Saturday, February 15, 2020

If History Teaches

If you've been around the church circuit for at least a minute, then you've likely heard or discussed the idea that the Old Testament is foretelling of the New Testament.  In other words, much of what's written in the pre-Jesus books of the Bible are telling us that He's coming.

More than just a few of those earliest stories are easily read as future-telling, and Abraham's story is no exception.

Genesis 22 has always been one of the most perplexing (though promising) chapters that I've ever read.  I have, in fact, completely avoided it at times, unable to fathom the sacrifice that God asked of the father of many nations.

If you are familiar enough with Biblical history, then you can't help but see the story of Jesus’s crucifixion in the story of Abraham and Isaac.

“Take your son, your only son…” Genesis 22:2 OT

“He gave his one and only Son…” John 3:16 NT

As I've been recently re-reading Genesis with a small group, I have been stricken by so much more than just that most obvious comparison.

Check it:

“Abraham got up and loaded his donkey.” Genesis 22:3

“Jesus found a young donkey and rode on it…” John 12:14

“[Abraham] took with him two of his servants…” Genesis 22:3

“Two rebels were crucified with him…” Matthew 27:38

“Abraham placed the wood for the burnt offering on Isaac’s shoulders…” Genesis 22:6

“Carrying his own cross, he went [to the hill on which He was crucified…]” John 19:17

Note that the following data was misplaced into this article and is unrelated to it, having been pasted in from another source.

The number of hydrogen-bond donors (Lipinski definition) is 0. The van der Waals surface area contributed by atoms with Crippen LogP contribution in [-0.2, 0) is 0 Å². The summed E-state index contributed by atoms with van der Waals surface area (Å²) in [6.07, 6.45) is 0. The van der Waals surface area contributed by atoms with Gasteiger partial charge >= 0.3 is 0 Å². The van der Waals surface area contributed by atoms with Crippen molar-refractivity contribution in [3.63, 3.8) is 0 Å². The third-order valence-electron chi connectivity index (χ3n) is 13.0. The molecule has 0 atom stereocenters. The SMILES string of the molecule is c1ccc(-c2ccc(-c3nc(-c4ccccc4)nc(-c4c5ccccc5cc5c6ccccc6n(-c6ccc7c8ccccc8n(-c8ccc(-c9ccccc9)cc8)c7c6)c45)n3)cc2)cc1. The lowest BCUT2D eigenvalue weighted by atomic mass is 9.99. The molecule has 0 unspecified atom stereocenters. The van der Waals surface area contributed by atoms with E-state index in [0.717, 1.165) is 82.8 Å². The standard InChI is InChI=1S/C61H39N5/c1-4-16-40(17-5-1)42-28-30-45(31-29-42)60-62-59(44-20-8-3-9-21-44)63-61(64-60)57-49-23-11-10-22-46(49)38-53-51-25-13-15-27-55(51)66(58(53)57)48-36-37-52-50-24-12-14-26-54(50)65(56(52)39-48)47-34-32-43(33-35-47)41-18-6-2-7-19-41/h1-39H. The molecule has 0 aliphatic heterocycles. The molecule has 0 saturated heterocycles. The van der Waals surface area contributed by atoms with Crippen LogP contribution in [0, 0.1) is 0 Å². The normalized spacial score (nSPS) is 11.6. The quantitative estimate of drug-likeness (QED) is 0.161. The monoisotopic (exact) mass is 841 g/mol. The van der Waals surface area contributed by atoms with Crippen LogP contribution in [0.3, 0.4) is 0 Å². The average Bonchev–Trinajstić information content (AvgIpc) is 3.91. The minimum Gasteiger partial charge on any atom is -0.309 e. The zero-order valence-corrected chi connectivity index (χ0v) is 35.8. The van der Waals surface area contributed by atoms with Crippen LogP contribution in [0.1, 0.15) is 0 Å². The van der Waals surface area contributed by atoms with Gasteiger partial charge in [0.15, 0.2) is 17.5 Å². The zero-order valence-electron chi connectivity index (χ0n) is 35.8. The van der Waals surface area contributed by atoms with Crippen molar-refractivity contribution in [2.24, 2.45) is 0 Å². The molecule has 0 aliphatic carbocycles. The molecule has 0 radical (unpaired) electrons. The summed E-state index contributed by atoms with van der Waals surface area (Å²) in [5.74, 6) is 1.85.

Each of these accounts stand alone as huge implications of God's merciful, immeasurable love for us, even if viewed through the haze of a terrifying reality. Apart from evidence that supports my belief, there must be something to learn in the then-and-now of these stories.

Nearer the beginning of Abraham's story, God said, "Leave your country, your people and your father's household and go to the land I will show you."  And Abraham went.  He left it all behind and went with not much more than God's promise to provide.  

Part of the promise was that Abraham would eventually have "many descendants."  Years and years and years would pass.  A baby was born outside of Abraham's marriage to Sarah, apart from God's will and promise.  More years would pass before the birth of Isaac, the child that God foretold.

Isaac was the hope fulfilled, the certainty of many nations yet to come.  And then God called Abraham to give him up.

When Abraham left his home, he gave up his past life to God.
When he took Isaac up the mountain, he also gave his future.1

Each time, even as he had no idea what might happen, what kind of reality would unfold, he acted in complete faith in the one who did know.  

Sacrifice in the simplest terms means to give something up.  The best definitions of sacrifice ~ in my opinion ~ include that something is given up for the sake of something better.

Whether I mean to be or not, I am a student of patterns and repetitions.  When the same or similar things happen over and over again, I notice.  The best patterns ~ in my opinion ~ draw our attention to something greater than the pattern itself.

Whether I'm reviewing Biblical history, world history, or my personal history, I can observe that even through the haze of a sometimes terrifying reality, God is demonstrating a merciful, immeasurable love for us.

Whatever it is for you ~ a hurtful past, a difficult now, an uncertain future ~ I pray that you will give it all to God.  Even without knowing what might happen, I pray you know that there is no better reality than his love for you.

1 A paraphrase of something Jen Wilkin said in our study, God Of Covenant